Piling Canada

The Benefits of Being Flexible

A recent pilot program proved there is a place for flexible work in construction – and it may be the key to solving the industry’s persistent labour shortage
Written by Lisa Gordon
April 2024

While everyone agrees that attracting more women to the construction industry is a good idea and a number of related initiatives have been launched over the last two decades to do just that, the truth is that none of them have been hugely successful.

According to the National Association of Women in Construction, women make up just 9.9 per cent of the U.S. construction industry. In the U.K., just three of every 20 workers are women. It’s a global concern, with construction industries around the world reporting similar numbers.

Meanwhile, construction as a whole continues to grapple with the effects of a pronounced labour shortage. Everyone agrees it’s critical to attract not only women, but also other underrepresented groups, to construction’s ranks. The problem is that the people the industry is trying to attract don’t necessarily see it as a place where they want to work.

A recent U.K. pilot program took a new approach to addressing the sector’s labour woes, aiming to make construction more appealing to as many people as possible through the implementation of flexible work.

Traditionally, the industry has been confined by complex supply chains, location-based work, tight deadlines and inter-dependent team roles that seem to dictate long hours and traditional work schedules. However, the results of the new study – designed by Timewise in association with Build UK – are encouraging.

“We need to stop shouting louder at women, and other under-represented groups, to join us; and instead make construction a viable career choice for as many people as possible, recognizing that a lack of flexibility and agility in the way we work actively prevents many from either joining our industry or staying with us.”

Suzannah Nichol, Build UK

After running flexible work pilot programs at four different construction companies, it was determined that not only is flex work in the frontline construction industry possible, but it can be beneficial.

“It takes planning, time and effort, but the rewards for everyone are well worth it,” wrote Suzannah Nichol, CEO of Build UK, in the foreword of “Making Construction a Great Place to Work: Can Flexible Working Help?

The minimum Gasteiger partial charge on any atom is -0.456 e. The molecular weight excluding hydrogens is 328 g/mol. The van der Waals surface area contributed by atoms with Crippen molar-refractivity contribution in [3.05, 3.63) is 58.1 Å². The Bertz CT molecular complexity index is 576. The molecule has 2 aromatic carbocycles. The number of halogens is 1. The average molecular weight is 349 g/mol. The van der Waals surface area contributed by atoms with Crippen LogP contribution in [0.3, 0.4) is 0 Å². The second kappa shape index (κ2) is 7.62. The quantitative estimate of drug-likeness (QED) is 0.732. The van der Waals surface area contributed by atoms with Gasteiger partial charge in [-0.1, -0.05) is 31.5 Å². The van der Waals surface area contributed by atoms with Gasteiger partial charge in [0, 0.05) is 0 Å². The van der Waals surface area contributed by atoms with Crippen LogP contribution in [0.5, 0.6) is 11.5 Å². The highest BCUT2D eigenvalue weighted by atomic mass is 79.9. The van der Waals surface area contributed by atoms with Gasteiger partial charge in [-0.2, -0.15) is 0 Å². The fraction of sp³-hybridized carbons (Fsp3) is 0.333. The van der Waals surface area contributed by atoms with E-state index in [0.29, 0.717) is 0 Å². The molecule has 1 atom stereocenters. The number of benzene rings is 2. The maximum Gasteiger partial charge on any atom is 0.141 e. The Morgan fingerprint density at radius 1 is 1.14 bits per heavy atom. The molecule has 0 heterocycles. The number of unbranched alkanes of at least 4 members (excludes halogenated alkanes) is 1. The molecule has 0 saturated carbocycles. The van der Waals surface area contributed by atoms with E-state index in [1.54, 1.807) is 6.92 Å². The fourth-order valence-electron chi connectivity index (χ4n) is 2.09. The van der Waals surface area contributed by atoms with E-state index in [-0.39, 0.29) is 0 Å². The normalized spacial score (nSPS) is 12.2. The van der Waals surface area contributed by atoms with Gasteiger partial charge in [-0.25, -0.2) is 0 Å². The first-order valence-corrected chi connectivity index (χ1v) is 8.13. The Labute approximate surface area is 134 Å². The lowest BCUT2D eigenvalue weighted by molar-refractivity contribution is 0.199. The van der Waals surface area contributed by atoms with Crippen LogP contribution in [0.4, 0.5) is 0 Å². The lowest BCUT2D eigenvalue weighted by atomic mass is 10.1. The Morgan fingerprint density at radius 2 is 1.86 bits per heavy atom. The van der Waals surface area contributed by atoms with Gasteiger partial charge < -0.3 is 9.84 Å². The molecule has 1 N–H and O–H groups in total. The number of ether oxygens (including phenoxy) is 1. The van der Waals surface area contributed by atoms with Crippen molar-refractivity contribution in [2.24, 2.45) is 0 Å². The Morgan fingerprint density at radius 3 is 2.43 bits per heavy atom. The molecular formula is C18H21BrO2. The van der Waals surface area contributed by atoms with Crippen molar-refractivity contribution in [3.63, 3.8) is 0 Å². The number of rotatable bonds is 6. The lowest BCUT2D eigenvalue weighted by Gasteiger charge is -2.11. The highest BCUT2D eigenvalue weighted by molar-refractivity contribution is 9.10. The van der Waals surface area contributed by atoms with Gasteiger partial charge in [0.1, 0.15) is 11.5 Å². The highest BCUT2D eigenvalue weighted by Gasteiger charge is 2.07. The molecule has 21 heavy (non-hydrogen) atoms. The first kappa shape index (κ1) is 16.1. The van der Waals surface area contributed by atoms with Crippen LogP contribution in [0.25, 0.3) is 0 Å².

Pioneering a four-phased approach

Construction has long been plagued by a lack of gender diversity and a pervasive culture of long hours and demanding work patterns. Timewise and Build UK set out to test whether improved access to flexible work schedules could mitigate some of these issues for site-based construction teams.

Four leading U.K. construction firms signed on for the study. In each case, leadership was committed to exploring more flexible working arrangements.

The Timewise approach involved four phases.

In Phase 1, researchers took time to understand current perceptions surrounding flex work. They found that much of the resistance came from frontline workers who were paid hourly – their objections stemmed from the fact that more hours worked equated to more pay. As well, construction line managers traditionally believe that stretching resources across long workdays is the key to keeping a project on track – a common perception was that being committed to the job meant a necessary commitment to long hours as well. Of course, all of these thought patterns were at odds with industry’s recent efforts to focus on employee well-being and mental health.

Timewise identified some legitimate constraints to implementing flexible work on a construction site. Among them were the interdependency of roles, constraints on site operating times, workers’ long travel times to reach the site, output for hourly employees, client expectations, and differing circumstances and conflicting priorities between directly employed, self-employed and subcontracted workers.